Chad introduced us to a diamond pier to use as a foundation instead of pouring cement. Pretty cool device.
Construction began in mid-September. Gardeners Wid, Tom and Doug put the diamond piers in the ground. They had fun and took turns using the jackhammer to drive the posts into the pier to secure it to the ground.
The next work day was putting the framing up. Gardeners Tom, Wid, Doug and volunteer Larry had a beautiful day to work.
Then the long wait began. We got caught in the supply chain snafu of 2022. Our trusses were being built in Minnesota. They were expected to arrive the first of October BUT.... 2 months later in early December we received word that they were in. Gardeners Wes, Tom, Wid, and volunteer Larry were blessed that December 3 and 4 were fairly mild and it was comfortable to work outdoors.
Needless to say, we are looking forward to using the shelter this year not just as gardeners but for the Busy Bees Garden Club and our summer board meetings. We hope to have a shelter party this spring.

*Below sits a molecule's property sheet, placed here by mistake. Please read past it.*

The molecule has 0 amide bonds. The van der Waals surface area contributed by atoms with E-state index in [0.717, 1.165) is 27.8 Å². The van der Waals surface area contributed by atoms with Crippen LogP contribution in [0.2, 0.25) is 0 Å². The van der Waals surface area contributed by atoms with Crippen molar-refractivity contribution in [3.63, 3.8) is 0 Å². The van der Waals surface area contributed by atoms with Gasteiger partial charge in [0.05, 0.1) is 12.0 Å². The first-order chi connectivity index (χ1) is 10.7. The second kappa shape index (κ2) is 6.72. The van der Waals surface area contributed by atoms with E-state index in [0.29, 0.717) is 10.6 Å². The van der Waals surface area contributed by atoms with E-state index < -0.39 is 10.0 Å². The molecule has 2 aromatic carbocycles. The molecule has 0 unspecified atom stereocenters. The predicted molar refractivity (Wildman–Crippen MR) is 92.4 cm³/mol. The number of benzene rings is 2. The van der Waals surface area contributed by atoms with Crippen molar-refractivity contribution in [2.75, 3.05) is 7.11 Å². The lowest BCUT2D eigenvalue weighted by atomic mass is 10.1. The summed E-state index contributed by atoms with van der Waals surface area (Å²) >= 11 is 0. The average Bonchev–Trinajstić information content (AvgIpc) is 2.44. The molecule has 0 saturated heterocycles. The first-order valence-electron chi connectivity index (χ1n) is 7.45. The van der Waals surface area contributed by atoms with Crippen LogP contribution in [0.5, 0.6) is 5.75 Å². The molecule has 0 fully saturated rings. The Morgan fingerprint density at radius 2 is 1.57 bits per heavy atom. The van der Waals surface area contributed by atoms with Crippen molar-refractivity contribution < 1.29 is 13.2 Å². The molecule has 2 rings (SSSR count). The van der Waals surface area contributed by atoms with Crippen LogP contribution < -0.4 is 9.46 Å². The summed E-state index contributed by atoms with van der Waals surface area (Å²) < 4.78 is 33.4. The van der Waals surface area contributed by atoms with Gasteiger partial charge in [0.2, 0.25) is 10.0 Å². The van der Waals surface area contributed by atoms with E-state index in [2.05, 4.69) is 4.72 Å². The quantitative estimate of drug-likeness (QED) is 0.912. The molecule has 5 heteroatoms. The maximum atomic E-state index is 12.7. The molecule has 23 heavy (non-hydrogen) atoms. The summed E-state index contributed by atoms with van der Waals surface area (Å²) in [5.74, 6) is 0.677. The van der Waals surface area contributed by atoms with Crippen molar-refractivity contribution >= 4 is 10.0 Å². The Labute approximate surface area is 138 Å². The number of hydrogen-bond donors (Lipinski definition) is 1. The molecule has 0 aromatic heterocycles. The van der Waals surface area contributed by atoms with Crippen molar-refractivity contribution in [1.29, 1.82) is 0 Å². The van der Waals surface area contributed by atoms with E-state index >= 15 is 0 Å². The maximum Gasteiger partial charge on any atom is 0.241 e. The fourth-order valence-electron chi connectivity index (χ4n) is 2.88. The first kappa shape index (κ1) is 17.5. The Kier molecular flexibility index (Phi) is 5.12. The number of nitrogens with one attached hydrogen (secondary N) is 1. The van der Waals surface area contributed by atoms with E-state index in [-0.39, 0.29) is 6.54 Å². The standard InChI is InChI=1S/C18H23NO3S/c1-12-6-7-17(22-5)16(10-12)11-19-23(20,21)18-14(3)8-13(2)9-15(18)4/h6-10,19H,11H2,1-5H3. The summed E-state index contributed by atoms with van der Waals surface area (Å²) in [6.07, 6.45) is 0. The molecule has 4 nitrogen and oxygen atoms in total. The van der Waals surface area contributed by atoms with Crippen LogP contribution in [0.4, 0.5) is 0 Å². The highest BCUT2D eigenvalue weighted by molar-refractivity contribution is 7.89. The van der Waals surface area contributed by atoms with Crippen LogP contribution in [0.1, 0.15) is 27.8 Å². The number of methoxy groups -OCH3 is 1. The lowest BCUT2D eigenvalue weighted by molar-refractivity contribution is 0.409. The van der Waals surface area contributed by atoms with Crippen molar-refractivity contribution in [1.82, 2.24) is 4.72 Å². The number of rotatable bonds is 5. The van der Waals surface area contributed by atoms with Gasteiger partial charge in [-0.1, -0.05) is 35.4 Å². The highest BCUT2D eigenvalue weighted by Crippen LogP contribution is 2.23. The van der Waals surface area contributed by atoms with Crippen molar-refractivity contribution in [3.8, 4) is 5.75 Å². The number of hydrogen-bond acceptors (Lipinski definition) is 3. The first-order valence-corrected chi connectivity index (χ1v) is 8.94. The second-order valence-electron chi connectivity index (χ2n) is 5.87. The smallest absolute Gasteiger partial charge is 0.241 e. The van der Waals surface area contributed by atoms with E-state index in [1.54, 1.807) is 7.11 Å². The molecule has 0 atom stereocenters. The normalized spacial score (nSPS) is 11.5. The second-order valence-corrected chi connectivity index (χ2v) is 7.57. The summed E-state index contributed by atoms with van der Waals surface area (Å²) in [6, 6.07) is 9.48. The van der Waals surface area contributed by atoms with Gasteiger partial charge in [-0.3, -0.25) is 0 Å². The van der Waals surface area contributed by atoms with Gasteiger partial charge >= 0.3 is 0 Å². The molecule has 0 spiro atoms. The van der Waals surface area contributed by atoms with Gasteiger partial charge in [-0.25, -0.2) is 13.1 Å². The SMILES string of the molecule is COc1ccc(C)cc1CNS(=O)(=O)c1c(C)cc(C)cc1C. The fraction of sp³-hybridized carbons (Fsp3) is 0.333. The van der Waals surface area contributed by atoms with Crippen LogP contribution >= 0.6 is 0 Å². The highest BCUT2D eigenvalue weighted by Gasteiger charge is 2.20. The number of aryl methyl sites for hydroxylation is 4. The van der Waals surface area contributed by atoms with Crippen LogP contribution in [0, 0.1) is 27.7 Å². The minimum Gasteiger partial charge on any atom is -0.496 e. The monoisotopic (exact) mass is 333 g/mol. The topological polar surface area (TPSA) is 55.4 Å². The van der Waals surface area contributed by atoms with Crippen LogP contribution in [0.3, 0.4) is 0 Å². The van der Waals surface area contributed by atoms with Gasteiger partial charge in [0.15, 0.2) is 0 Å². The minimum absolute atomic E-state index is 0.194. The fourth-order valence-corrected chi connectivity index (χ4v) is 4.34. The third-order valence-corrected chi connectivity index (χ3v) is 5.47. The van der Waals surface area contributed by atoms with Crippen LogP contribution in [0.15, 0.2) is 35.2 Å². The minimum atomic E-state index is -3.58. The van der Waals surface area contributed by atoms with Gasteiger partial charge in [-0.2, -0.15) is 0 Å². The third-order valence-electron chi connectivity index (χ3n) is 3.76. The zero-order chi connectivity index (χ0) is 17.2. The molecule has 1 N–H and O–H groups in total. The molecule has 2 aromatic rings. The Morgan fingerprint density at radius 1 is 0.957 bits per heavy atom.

In 2021 Gardener Doug built a caterpillar at the Gardens to grow tomatoes for the Food Pantry. Commonly known as a hoop house or high tunnel, researchers and commercial produce farmers use the hoop house to control the growth envirornment. The West Madison Agricultural Research Station on Mineral Point Road on Madison's west side uses hoop houses for their research projects.
The caterpillar was 50 ft. long and made from UV resistant or coated plastic sheeting and 2 inch pvc pipe. Rope was criss-crossed across the plastic to hold it down making it look like a big white caterpillar. Doug planted a total of 48 tomato plants primarily two varieties called Estiva and Firecracker in two alternating rows down the center of the tunnel. He set up a drip irrigation system to water the plants. The tomatoes were trellised to a rope running the length of the tunnel at the top.